Tuesday, February 12, 2013

Appointed Times

image via google
My husband and I have been studying about the Biblical calculation of time. We've found some very interesting things, that have changed our convictions. In the past I had heard that people used the moon to determine when the moedim {appointed times} were. But I didn't fully understand it, and truthfully didn't have the desire to figure it out. But after some reading and studying I see that it's actually very important. Especially now that were are gearing up for the spring feasts. 

Let's start from the beginning. In Leviticus 23 YHVH establishes His set-apart moedim "Speak unto the children of Israel, and say unto them, Concerning the feasts of the Lord, which ye shall proclaim to be holy convocations, even these are my feasts." -Lev 23:2 

As we read on we learn exactly what these feasts are, and when they are to be kept. We read about: 

  • Shabbat {the sabbath}
  • Pesach {passover}
  • HaMatzot {unleavened bread}
  • HaBikkurim {first fruits}
  • Counting the OmerShavuot {pentecost}
  • Yom Teruah {day of trumpets}
  • Yom Kippur {day of atonement}
  • Sukkot {tabernacles}

All of these feasts are important and we are commanded to keep them at the time set by YHVH. This is why figuring out when to keep them is so important. In psalm 104:19 we see that "He {YHVH} appointed the moon for seasons." The Hebrew word translated as seasons is moed which is the singular of moedim, meaning appointed time(s). 

So now that we have that figured out the next thing is determining when does a month begin? A month starts at the first sighting of the new {or renewed} moon. Now this isn't the non-existent moon but rather the very first sliver of a crescent moon. At the first sighting of it, in Israel, we know all over the world that it is time for a new month!

Now I know your probably thinking why do I have to do all of that when I have a calendar? Our modern calendars are Gregorian and therefore they are not accurately lined up with scripture. So when we see in scripture that something is to be in the first month on the fifth day, that is not saying January 5th. The Gregorian calendar is based on the sun, and the Biblical calendar is based on the moon.

Back to Leviticus 23. In verse 5 we read "In the fourteenth day of the first month at even is the Lord's passover." The word translated month is chodesh which means new moon.  Now we know that every month starts with a new moon. This means that the most efficient way to tell time and to make sure that you are meeting with YHVH is to go by the moon. There are many sites that provide information on moon sightings and on the search for aviv/abib barely, which is part of determining a new year, if you'd like to read more about it in detail.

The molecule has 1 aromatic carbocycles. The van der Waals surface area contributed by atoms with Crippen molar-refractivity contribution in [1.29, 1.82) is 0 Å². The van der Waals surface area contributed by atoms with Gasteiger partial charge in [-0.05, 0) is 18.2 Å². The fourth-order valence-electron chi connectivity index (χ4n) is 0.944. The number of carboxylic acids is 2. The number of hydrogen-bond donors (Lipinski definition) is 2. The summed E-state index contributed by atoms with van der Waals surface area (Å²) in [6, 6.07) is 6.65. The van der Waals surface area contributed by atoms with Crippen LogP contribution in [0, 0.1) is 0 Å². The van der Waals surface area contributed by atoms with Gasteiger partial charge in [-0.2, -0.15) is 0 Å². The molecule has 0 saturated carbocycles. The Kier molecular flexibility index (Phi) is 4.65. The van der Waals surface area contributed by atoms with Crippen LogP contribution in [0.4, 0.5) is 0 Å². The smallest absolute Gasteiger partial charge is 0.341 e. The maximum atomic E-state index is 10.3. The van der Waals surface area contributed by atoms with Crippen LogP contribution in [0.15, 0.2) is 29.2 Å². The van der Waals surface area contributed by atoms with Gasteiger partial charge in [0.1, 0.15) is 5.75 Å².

In Exodus 34:18 we learn when Passover is supposed to happen. " The feast of unleavened bread shalt thou keep. Seven days thou shalt eat unleavened bread, as I commanded thee, in the time of the month Abib: for in the month Abib thou camest out from Egypt." The significance of this isn't so much a month being called aviv/abib but rather the condition of the barely. Aviv/abib is simply when the barely is ripe, but not fully matured. So this in conjunction with the new moon is how the first of the year is determined. 

Having to do research, versus just looking at a calendar, takes some getting used to but it's awesome to know that you are in line with the Creator! Today is the first day of the potentially last month of the year. If the aviv barley is spotted then we know that next month Passover will be 14 days after the new moon! I'm very excited because this will be the first year we have other families to fellowship with. I believe this year will be a great year for my family!  

Blessed is the man that walketh not in the counsel of the ungodly, nor standeth in the way of sinners, nor sitteth in the seat of the scornful. But his delight is in the law of the Lord; and in his law doth he meditate day and night. And he shall be like a tree planted by the rivers of water, that bringeth forth his fruit in his season; his leaf also shall not wither; and whatsoever he doeth shall prosper. -Psalm 1:1-3


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